Chicken Mushroom Bake Recipe

Ingredients

  • 2 boneless, skinless chicken thighs (3 ounces each)
  • 1 packet HMR cream of chicken soup packet
  • 1 cup fresh, sliced mushrooms
  • 1 garlic clove, minced
  • Lemon pepper

Directions

  1. Preheat oven to 350 degrees.
  2. Mix contents of soup packet with 6 ounces of boiling water. Add mushrooms and garlic.
  3. Place chicken in small casserole baking dish. Sprinkle with lemon pepper. Pour cream of mushroom soup mixture over chicken.
  4. Cover with foil and bake for 30 minutes. Remove foil and bake 10 more minutes or until done.

Serving suggestion

Serve with riced cauliflower.

Yield

Makes 2 servings

Source: Mushrooms: Nutritional value and health benefits http://www.medicalnewstoday.com/articles/278858.php
Source: http://blog.bariatricchoice.com/chicken-mushroom-bake-bariatric-friendly/

Meagan Lutey is a dietetic intern with Beaumont Health. The Beaumont Weight Control Center offers cooking demonstrations to the community. View a list of current demonstrations here.

Meet the avocado

halved avocado in bowl

You may be inclined to call an avocado a vegetable but did you know it is technically a fruit? (It’s a single-seeded berry to be exact.) Avocados are nutrient powerhouses, providing 20 different vitamins in minerals per serving, including potassium, B vitamins, folate, vitamin C and E, as well as natural plant chemicals that may help prevent cancer.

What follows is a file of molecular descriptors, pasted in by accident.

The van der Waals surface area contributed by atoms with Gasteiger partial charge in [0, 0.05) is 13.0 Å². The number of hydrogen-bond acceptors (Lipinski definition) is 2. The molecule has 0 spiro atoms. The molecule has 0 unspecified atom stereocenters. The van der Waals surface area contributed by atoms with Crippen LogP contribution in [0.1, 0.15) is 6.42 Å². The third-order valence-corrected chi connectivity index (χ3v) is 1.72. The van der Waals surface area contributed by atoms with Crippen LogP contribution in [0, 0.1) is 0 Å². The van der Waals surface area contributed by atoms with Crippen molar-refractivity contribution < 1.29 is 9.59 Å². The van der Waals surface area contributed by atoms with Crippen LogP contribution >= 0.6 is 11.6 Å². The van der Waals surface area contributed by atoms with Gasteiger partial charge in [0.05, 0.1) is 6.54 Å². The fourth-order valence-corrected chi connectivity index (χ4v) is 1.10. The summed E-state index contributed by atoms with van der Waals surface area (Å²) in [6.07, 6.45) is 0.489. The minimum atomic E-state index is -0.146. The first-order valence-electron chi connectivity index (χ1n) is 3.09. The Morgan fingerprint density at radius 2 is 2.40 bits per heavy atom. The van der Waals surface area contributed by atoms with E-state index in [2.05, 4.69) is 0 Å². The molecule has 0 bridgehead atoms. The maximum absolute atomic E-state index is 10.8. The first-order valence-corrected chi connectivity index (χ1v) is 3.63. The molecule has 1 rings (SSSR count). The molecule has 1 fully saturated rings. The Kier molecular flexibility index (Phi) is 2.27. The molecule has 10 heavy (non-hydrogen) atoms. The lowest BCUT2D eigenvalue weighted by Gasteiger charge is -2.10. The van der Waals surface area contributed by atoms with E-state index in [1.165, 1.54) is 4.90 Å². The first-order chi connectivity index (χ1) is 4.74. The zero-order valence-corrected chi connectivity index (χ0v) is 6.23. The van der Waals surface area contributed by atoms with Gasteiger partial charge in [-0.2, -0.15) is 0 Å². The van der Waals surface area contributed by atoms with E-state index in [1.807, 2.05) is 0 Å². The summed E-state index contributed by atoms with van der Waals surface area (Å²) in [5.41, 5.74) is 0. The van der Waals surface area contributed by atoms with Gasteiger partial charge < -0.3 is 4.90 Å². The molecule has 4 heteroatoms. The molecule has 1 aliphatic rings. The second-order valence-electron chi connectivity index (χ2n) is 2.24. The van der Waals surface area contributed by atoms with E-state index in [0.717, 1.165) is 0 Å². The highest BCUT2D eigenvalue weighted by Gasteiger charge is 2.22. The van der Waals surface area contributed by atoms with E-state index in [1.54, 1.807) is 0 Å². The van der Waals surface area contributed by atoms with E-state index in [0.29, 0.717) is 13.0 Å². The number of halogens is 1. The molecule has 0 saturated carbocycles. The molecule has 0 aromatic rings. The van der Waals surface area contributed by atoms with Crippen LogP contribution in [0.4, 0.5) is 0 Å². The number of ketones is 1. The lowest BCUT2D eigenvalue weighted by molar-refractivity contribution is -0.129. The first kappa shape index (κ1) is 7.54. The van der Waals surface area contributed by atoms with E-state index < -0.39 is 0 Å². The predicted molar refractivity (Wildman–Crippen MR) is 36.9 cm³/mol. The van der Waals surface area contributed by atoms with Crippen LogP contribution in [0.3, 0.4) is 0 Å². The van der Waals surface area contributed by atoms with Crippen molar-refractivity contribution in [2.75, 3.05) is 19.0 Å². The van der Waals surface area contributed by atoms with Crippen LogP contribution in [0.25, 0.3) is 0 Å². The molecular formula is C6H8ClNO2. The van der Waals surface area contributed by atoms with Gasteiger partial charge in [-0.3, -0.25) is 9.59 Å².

About avocados

  • Avocados are nutritious, but they are very calorie dense so you need to consume them in moderation.
  • The recommended serving size is smaller than you may think as 1/5 of a medium avocado (or 1 ounce) is 50 calories and 4 grams of fat.
  • They are naturally low in sugar and contain fiber which helps you feel full longer.
  • They are high in monounsaturated fat which is the “good” fat that helps lower bad cholesterol.
    • The American Heart Association recommends a diet high in fruits and vegetables and up to 30 percent of calories from mainly unsaturated fat.

Incorporating avocado into your day

  • Choose avocados instead of fats that are high in saturated fats like butter or cheese.
  • Use it as a spread in place of cream cheese or mayo.
  • Make guacamole.
  • Add it to a salad.
  • Make an avocado salad (see recipe below).
  • Add it to a smoothie for added creaminess.
  • Top an omelet.
  • Add it to your favorite soup.
  • Add a delicious creamy topping to your fish or chicken.
  • Simply enjoy it right out of the peel.

Avocado salad

avocado and black bean salad

image credit: Jennifer Segal, seriouseats.com

Ingredients

  • 2 cups corn, preferably fresh or frozen (about 2 cobs)
  • 1 (15-ounce) can black beans, rinsed and drained
  • 2/3 cup red onion, finely chopped
  • 1/4 cup fresh cilantro
  • 3 tablespoons fresh lime juice
  • 1 tablespoon olive oil
  • 1/2 teaspoon salt
  • 1 medium avocado, peeled and cubed

Directions

  • Combine all the ingredients.
  • Add the avocado last to prevent it from breaking apart.

Yield

Makes 8 servings.  Serving size equals ¾ cup.  Each serving counts as 1 starch and 1 fat.

Nutrition analysis per serving

  • Calories: 130
  • Fat: 6 grams
  • Cholesterol: 0 milligrams
  • Sodium: 260 milligrams
  • Carbohydrates: 20 grams
  • Fiber: 5 grams
  • Sugar: 1 gram
  • Protein: 4 grams

– Natalie Raymond, R.D. is a clinical dietitian with the Beaumont Weight Control Center in St. Clair Shores. The Beaumont Weight Control Center offers cooking demonstrations to the community. View a list of current demonstrations here.